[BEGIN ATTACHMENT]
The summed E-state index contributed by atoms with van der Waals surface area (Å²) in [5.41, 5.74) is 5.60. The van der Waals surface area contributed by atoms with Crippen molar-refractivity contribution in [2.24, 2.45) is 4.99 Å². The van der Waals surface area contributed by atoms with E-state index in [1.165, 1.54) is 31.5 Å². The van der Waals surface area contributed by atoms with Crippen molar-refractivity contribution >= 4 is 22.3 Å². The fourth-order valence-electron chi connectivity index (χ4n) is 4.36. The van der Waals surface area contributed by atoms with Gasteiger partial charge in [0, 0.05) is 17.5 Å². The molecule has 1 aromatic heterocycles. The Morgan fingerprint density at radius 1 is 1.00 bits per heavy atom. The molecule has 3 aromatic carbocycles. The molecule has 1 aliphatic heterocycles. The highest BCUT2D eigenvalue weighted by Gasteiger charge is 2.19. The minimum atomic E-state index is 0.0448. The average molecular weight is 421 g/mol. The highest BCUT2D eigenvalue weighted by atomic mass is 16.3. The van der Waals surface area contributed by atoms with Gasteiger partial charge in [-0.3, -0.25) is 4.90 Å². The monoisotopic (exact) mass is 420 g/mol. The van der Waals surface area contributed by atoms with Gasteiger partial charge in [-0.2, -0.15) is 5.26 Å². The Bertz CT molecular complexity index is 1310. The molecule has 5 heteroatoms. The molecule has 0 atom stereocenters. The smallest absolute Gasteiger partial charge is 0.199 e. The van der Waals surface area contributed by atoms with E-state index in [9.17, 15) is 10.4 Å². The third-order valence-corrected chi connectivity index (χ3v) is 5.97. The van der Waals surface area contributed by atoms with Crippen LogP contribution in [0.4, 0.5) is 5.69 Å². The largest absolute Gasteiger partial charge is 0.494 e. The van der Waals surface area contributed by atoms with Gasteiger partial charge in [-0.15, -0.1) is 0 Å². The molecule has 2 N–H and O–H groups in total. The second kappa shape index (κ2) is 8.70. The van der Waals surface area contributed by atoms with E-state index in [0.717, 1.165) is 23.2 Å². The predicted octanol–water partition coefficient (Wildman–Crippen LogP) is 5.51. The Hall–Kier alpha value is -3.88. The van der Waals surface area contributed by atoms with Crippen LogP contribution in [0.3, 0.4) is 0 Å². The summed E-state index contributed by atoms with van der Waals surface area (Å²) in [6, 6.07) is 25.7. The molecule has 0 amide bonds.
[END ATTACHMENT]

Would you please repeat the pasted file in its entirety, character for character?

The summed E-state index contributed by atoms with van der Waals surface area (Å²) in [5.41, 5.74) is 5.60. The van der Waals surface area contributed by atoms with Crippen molar-refractivity contribution in [2.24, 2.45) is 4.99 Å². The van der Waals surface area contributed by atoms with E-state index in [1.165, 1.54) is 31.5 Å². The van der Waals surface area contributed by atoms with Crippen molar-refractivity contribution >= 4 is 22.3 Å². The fourth-order valence-electron chi connectivity index (χ4n) is 4.36. The van der Waals surface area contributed by atoms with Gasteiger partial charge in [0, 0.05) is 17.5 Å². The molecule has 1 aromatic heterocycles. The Morgan fingerprint density at radius 1 is 1.00 bits per heavy atom. The molecule has 3 aromatic carbocycles. The molecule has 1 aliphatic heterocycles. The highest BCUT2D eigenvalue weighted by Gasteiger charge is 2.19. The minimum atomic E-state index is 0.0448. The average molecular weight is 421 g/mol. The highest BCUT2D eigenvalue weighted by atomic mass is 16.3. The van der Waals surface area contributed by atoms with Gasteiger partial charge in [-0.3, -0.25) is 4.90 Å². The monoisotopic (exact) mass is 420 g/mol. The van der Waals surface area contributed by atoms with Gasteiger partial charge in [-0.2, -0.15) is 5.26 Å². The Bertz CT molecular complexity index is 1310. The molecule has 5 heteroatoms. The molecule has 0 atom stereocenters. The smallest absolute Gasteiger partial charge is 0.199 e. The van der Waals surface area contributed by atoms with E-state index in [9.17, 15) is 10.4 Å². The third-order valence-corrected chi connectivity index (χ3v) is 5.97. The van der Waals surface area contributed by atoms with Crippen LogP contribution in [0.4, 0.5) is 5.69 Å². The largest absolute Gasteiger partial charge is 0.494 e. The van der Waals surface area contributed by atoms with Gasteiger partial charge in [-0.15, -0.1) is 0 Å². The molecule has 2 N–H and O–H groups in total. The second kappa shape index (κ2) is 8.70. The van der Waals surface area contributed by atoms with E-state index in [0.717, 1.165) is 23.2 Å². The predicted octanol–water partition coefficient (Wildman–Crippen LogP) is 5.51. The Hall–Kier alpha value is -3.88. The van der Waals surface area contributed by atoms with Crippen LogP contribution in [0.3, 0.4) is 0 Å². The summed E-state index contributed by atoms with van der Waals surface area (Å²) in [6, 6.07) is 25.7. The molecule has 0 amide bonds.